December 08, 2010
Ron Artest(notes) is easy to mock. Just two days ago, we brought you a story in which he said basketball is not tennis for no discernible reason. Every week, there's a new story involving his doing something silly. He is like the blogger's cornucopia: full of stories, never empty, and always nourishing.
On the other hand, I respect few NBA players as much as him. And it's because of things like this. From Scott Howard-Cooper of NBA.com:
Before he even gives away his 2010 championship ring in an online raffle to raise funds and increase awareness of mental-health issues in schools, the Lakers small forward is already focusing on another unprecedented donation that would mean millions of dollars and immeasurable attention to the same important cause.
He told NBA.com he is seriously thinking about handing over at least half, and maybe all, of next season's $6.79 million salary.
"I'm definitely considering the whole thing," Artest said. "Or maybe 60 percent."
Although he may not finalize details until the summer, he called the plan "very serious. I've talked to my wife about it already. It's a powerful message. The message is about the inspiration. That's what I want, to inspire people. People will be like, ‘Wow. Why is he doing this? Oh, that's why. Wow. We need to help educate.' I didn't come [to the Lakers] for the money. Obviously I could have gone somewhere else, even a lesser market. Pay less taxes. The taxes here are freaking killing me, you know what I'm saying?"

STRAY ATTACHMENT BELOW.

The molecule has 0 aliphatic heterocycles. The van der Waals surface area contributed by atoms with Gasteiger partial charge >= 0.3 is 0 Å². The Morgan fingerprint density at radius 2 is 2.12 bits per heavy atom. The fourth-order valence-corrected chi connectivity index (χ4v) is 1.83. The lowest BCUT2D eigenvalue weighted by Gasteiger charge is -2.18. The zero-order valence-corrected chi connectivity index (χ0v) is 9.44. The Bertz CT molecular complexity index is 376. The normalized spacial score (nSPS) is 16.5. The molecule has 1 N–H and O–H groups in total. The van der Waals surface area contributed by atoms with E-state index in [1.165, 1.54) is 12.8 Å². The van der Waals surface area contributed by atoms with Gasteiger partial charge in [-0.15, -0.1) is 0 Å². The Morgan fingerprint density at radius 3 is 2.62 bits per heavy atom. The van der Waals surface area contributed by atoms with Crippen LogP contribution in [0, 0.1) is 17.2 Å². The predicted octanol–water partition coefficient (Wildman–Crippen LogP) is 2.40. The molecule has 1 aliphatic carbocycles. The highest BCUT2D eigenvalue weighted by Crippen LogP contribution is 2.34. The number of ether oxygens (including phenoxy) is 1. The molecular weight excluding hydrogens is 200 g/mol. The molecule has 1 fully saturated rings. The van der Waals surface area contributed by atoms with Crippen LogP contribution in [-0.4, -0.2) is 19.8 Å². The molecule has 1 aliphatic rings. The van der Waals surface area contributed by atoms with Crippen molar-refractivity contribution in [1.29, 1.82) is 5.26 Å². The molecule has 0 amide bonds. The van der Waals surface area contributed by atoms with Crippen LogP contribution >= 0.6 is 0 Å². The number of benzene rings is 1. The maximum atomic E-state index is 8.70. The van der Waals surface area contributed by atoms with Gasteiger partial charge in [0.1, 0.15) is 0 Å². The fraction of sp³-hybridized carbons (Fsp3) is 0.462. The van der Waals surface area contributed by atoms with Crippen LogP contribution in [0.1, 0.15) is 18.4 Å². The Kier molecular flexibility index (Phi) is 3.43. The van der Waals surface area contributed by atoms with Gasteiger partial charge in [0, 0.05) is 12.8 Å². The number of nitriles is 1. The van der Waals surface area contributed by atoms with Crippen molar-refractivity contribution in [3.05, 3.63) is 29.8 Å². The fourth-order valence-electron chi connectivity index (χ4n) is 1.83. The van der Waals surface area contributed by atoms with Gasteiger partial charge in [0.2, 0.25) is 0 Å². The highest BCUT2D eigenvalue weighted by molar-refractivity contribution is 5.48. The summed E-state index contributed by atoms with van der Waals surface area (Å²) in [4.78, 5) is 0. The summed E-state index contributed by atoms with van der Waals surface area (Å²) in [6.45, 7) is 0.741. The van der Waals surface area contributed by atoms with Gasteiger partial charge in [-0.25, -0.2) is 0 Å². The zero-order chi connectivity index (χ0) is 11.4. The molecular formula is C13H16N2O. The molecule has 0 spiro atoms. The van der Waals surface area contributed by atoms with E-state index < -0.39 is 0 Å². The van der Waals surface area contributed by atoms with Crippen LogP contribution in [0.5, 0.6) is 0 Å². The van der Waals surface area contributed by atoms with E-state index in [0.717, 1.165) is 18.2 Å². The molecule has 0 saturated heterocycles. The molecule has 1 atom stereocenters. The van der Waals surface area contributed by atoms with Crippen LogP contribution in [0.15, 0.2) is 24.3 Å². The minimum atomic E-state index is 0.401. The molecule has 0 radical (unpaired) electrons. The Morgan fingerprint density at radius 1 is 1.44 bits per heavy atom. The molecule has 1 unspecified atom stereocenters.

According to the story, Artest considered making a similar donation four seasons ago before his business manager convinced him otherwise. If he had gone through with it, Artest says he would have moved his family into a modest apartment if necessary.
As you may remember, Ron-Ron already plans to auction his championship ring for charity to raise money for the cause. Artest has struggled with his own mental health issues in the past, and he is clearly better for seeking out help. With these donations, he wants more people to have access to the same help he had.
Charity occupies a very real place in our society, but it's also typically kept to modest levels. By this standard, Artest's actions could appear to be overkill: Yes, we get it Ron, you want people to be helped like you were. But that point of view forgets the fact that Artest is being as generous as any NBA player in recent memory.
We often ask athletes to have more of a social conscience beyond buying themselves cars and mansions and mink coats with cell phones built into the lining. Artest is doing exactly that to a degree we've rarely seen from his generation.
It's fine to mock his goofiness, but realize that he's doing a lot of good, too. After several years in the wilderness, Ron Artest has become a great human being.